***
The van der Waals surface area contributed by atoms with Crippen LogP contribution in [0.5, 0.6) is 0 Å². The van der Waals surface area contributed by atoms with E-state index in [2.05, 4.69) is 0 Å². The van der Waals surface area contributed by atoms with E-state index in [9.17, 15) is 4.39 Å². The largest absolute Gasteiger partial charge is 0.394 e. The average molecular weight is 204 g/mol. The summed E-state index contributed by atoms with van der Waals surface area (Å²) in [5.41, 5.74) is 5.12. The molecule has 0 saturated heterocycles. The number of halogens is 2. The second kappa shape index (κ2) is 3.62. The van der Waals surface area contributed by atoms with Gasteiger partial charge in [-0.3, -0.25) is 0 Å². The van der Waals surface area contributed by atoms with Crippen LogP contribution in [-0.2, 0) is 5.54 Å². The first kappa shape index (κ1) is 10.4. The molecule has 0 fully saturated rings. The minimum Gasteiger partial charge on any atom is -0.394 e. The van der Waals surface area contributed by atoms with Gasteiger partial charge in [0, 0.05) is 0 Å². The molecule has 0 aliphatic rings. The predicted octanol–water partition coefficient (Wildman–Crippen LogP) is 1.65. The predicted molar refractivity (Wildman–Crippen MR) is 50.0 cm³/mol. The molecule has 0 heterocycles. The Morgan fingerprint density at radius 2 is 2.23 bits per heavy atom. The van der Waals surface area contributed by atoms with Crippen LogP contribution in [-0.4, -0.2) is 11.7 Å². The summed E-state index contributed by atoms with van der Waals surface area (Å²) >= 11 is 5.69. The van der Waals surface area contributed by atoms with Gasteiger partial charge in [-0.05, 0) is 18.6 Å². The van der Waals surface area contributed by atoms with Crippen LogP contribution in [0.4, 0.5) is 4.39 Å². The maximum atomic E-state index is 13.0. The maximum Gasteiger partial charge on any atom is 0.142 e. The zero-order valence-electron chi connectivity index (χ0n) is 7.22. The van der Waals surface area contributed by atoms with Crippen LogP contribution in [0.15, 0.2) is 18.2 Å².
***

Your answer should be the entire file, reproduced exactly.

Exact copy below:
The van der Waals surface area contributed by atoms with Crippen LogP contribution in [0.5, 0.6) is 0 Å². The van der Waals surface area contributed by atoms with E-state index in [2.05, 4.69) is 0 Å². The van der Waals surface area contributed by atoms with E-state index in [9.17, 15) is 4.39 Å². The largest absolute Gasteiger partial charge is 0.394 e. The average molecular weight is 204 g/mol. The summed E-state index contributed by atoms with van der Waals surface area (Å²) in [5.41, 5.74) is 5.12. The molecule has 0 saturated heterocycles. The number of halogens is 2. The second kappa shape index (κ2) is 3.62. The van der Waals surface area contributed by atoms with Gasteiger partial charge in [-0.3, -0.25) is 0 Å². The van der Waals surface area contributed by atoms with Crippen LogP contribution in [-0.2, 0) is 5.54 Å². The first kappa shape index (κ1) is 10.4. The molecule has 0 fully saturated rings. The minimum Gasteiger partial charge on any atom is -0.394 e. The van der Waals surface area contributed by atoms with Gasteiger partial charge in [0, 0.05) is 0 Å². The molecule has 0 aliphatic rings. The predicted octanol–water partition coefficient (Wildman–Crippen LogP) is 1.65. The predicted molar refractivity (Wildman–Crippen MR) is 50.0 cm³/mol. The molecule has 0 heterocycles. The Morgan fingerprint density at radius 2 is 2.23 bits per heavy atom. The van der Waals surface area contributed by atoms with Crippen LogP contribution in [-0.4, -0.2) is 11.7 Å². The summed E-state index contributed by atoms with van der Waals surface area (Å²) >= 11 is 5.69. The van der Waals surface area contributed by atoms with Gasteiger partial charge in [-0.05, 0) is 18.6 Å². The van der Waals surface area contributed by atoms with Crippen LogP contribution in [0.4, 0.5) is 4.39 Å². The maximum atomic E-state index is 13.0. The maximum Gasteiger partial charge on any atom is 0.142 e. The zero-order valence-electron chi connectivity index (χ0n) is 7.22. The van der Waals surface area contributed by atoms with Crippen LogP contribution in [0.15, 0.2) is 18.2 Å².